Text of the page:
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Tesla's rumored 'Night Curfew' and speed limiters sound like a dream for parents

Teslas in the evening outside shop
The rumored upcoming "Night Curfew" feature can apparently alert owners when their Tesla is driven past a certain time. Patrick T. Fallon/Getty
  • Tesla's rumored upcoming software update may introduce parental controls, including a "Night Curfew."

  • The feature is said to notify the Tesla app when the car is driven past a set curfew.

  • Parents would be able to set maximum speed limits and limit acceleration, according to reports.

It sounds like Tesla parents are going to love an upcoming software update — although their teenagers may resent it.

The rumored update, version 2024.26, was released to employees on Wednesday, according to Not a Tesla App and Tessie, two websites that track Tesla software changes. The update includes new parental controls, with a range of features that can be enabled with a vehicle PIN, the reports said.

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That reportedly includes something called "Night Curfew," which could make it easier for Tesla parents to enforce their teenagers' bedtimes. The new feature apparently sends notifications to the Tesla mobile app when a vehicle is driven past a set curfew time, the reports said.

For parents who worry their kid could be taking advantage of the extra zip and high top speed possible with a Tesla, there are also said to be new controls that give parents the ability to set a maximum speed limit and reduce acceleration.

If that sounds a bit familiar, you might remember that Tesla already has a similar option with "Valet Mode," but the latest update would allow parents to set limitations for other drivers, according to the reports. Parents would also be able to limit the acceleration to "Chill," which restricts the EV's horsepower and torque, the reports said.

Other features within the parental controls reportedly include the ability to prevent a driver from disabling the speed limit and collision warnings, or automatic emergency braking.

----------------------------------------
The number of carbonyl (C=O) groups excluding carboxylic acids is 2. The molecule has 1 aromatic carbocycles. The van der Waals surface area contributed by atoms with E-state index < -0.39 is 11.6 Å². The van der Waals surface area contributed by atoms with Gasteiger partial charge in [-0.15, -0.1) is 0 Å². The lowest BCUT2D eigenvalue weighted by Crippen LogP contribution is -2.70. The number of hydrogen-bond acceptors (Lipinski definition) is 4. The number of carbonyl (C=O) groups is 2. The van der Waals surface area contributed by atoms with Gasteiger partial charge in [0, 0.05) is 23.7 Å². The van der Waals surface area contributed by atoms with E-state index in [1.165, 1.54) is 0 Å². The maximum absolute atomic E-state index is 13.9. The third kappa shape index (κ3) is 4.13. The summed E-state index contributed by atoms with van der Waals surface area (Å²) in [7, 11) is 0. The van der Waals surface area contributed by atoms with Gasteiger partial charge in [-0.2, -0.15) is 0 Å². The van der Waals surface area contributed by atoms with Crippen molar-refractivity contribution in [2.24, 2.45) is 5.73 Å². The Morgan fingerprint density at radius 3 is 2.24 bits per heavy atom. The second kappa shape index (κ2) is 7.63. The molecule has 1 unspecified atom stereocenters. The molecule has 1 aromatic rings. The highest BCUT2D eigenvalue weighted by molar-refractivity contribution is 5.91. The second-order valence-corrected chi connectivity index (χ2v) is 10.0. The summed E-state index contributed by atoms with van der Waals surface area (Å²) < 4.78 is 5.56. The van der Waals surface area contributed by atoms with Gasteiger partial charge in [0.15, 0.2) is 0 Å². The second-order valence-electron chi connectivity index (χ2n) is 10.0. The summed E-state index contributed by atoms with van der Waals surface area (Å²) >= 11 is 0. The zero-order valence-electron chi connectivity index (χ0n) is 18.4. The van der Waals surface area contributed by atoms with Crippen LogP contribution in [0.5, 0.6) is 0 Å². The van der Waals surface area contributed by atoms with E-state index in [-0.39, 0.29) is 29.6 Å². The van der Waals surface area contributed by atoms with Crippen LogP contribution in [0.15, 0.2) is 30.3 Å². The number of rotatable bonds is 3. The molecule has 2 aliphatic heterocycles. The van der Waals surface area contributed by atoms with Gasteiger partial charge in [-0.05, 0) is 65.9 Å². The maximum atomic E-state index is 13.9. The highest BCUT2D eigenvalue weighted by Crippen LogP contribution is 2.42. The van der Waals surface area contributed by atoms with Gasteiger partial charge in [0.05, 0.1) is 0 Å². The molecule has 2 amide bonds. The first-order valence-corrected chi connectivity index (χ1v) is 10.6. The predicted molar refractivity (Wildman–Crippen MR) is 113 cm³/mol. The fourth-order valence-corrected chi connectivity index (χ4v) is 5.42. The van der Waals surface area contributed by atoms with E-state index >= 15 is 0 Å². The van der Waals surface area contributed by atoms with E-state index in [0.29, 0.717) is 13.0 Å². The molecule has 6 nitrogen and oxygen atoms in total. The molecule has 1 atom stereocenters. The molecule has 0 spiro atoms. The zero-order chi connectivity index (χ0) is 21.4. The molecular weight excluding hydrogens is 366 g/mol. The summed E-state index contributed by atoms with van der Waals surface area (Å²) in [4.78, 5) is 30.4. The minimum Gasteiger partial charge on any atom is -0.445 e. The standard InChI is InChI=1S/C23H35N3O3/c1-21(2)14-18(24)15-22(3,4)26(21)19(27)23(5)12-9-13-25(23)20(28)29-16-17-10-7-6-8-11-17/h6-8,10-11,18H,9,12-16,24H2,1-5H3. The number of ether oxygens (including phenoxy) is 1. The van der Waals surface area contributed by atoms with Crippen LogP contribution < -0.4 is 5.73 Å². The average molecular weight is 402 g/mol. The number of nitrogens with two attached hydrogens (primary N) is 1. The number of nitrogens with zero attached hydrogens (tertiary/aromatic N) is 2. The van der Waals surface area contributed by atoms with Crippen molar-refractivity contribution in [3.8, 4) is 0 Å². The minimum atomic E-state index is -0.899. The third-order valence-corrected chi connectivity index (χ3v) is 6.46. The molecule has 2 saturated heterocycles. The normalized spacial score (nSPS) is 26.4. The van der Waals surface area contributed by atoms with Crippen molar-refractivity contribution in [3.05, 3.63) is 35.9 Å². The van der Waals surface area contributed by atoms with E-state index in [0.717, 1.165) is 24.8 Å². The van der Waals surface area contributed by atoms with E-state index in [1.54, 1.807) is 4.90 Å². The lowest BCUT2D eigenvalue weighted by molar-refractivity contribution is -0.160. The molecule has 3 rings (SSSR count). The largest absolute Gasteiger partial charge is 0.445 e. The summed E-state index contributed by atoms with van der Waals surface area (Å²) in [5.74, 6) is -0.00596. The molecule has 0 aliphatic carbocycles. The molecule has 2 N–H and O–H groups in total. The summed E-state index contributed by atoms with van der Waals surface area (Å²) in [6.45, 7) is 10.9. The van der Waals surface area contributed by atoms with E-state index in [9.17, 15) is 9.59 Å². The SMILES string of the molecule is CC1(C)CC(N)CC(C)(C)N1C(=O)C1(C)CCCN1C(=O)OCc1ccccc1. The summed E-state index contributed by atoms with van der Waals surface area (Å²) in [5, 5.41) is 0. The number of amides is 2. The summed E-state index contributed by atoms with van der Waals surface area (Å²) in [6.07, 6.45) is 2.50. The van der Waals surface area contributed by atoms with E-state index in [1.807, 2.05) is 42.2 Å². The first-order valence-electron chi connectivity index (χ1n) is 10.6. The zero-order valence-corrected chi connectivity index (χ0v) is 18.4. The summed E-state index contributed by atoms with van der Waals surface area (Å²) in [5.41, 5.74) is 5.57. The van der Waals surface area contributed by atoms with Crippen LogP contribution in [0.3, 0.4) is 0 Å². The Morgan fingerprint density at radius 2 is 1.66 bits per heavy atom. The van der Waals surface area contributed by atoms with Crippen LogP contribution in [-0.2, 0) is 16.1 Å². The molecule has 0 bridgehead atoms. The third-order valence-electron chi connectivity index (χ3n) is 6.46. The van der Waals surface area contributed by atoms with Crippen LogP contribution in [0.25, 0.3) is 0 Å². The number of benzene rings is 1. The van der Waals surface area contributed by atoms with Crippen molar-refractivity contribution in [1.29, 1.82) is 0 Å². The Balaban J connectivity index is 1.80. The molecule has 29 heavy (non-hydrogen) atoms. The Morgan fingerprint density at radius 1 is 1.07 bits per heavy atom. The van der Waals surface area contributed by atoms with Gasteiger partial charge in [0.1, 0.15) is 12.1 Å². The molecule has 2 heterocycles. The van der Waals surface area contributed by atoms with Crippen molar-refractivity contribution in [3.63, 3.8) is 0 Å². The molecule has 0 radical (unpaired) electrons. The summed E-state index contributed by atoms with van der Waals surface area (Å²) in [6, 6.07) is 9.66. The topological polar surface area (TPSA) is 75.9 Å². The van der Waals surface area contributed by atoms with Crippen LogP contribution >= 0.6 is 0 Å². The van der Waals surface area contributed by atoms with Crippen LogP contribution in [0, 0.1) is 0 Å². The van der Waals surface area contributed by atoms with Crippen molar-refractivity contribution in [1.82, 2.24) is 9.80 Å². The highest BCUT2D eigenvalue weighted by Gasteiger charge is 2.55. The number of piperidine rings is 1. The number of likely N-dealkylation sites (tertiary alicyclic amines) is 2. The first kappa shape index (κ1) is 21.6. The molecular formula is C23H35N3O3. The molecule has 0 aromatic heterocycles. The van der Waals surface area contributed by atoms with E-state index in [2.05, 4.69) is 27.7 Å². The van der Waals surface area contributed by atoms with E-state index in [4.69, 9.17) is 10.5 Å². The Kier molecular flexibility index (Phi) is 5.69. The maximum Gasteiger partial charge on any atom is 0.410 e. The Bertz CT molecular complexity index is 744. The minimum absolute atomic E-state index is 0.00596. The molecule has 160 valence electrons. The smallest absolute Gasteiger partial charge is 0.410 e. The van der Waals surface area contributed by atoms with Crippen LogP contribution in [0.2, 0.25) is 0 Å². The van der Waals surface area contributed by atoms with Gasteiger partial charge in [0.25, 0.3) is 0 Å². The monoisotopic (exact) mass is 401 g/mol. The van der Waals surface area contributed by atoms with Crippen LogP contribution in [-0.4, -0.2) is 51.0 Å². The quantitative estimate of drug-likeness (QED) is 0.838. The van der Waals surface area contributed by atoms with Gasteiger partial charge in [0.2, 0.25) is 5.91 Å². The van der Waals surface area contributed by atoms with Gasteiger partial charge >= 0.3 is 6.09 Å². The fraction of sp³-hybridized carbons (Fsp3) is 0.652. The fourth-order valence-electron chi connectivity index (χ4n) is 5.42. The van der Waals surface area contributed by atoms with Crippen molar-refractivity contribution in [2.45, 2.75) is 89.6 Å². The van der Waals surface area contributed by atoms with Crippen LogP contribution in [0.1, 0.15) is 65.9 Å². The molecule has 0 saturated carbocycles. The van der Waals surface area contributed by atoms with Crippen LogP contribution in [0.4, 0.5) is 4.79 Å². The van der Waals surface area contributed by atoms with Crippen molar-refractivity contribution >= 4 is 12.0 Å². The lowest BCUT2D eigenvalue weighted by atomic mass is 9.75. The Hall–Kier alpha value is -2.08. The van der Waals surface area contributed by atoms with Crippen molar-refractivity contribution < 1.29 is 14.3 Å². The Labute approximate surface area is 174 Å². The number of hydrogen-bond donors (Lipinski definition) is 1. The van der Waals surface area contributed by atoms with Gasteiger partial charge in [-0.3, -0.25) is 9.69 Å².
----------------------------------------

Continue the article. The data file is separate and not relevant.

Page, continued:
While the rumored update could be helpful for parents trying to catch their teens sneaking out, it could also be useful for Tesla owners who rent out their vehicles or lend them to others.

If and when "Night Curfew" and the other parental controls are released publicly, they'll add to the other features that help Teslas stand out from other cars. Other Tesla-specific features include Sentry mode, which starts streaming a recording on the app if anything hits the vehicle.

While the new features may soothe some parents' concerns about their teen's driving, Tesla has made headlines in the past with incidents involving children. In 2018, two teens were killed after a Tesla Model S burst into flames following a crash. More recently, a toddler had to be rescued from a locked Tesla after the car's battery died after her grandmother stepped out of the vehicle to get her out of the seat.

Young drivers as a group are also particularly at risk for crashes in general. Accidents were the leading cause of unintentional deaths in 2020 for people ages 15 to 24, according to the National Highway Traffic Safety Administration. NHTSA data also indicated that 2,116 drivers ages 15 to 20 years old were killed in 2021, and about 203,256 were injured in car crashes that year.

Read the original article on Business Insider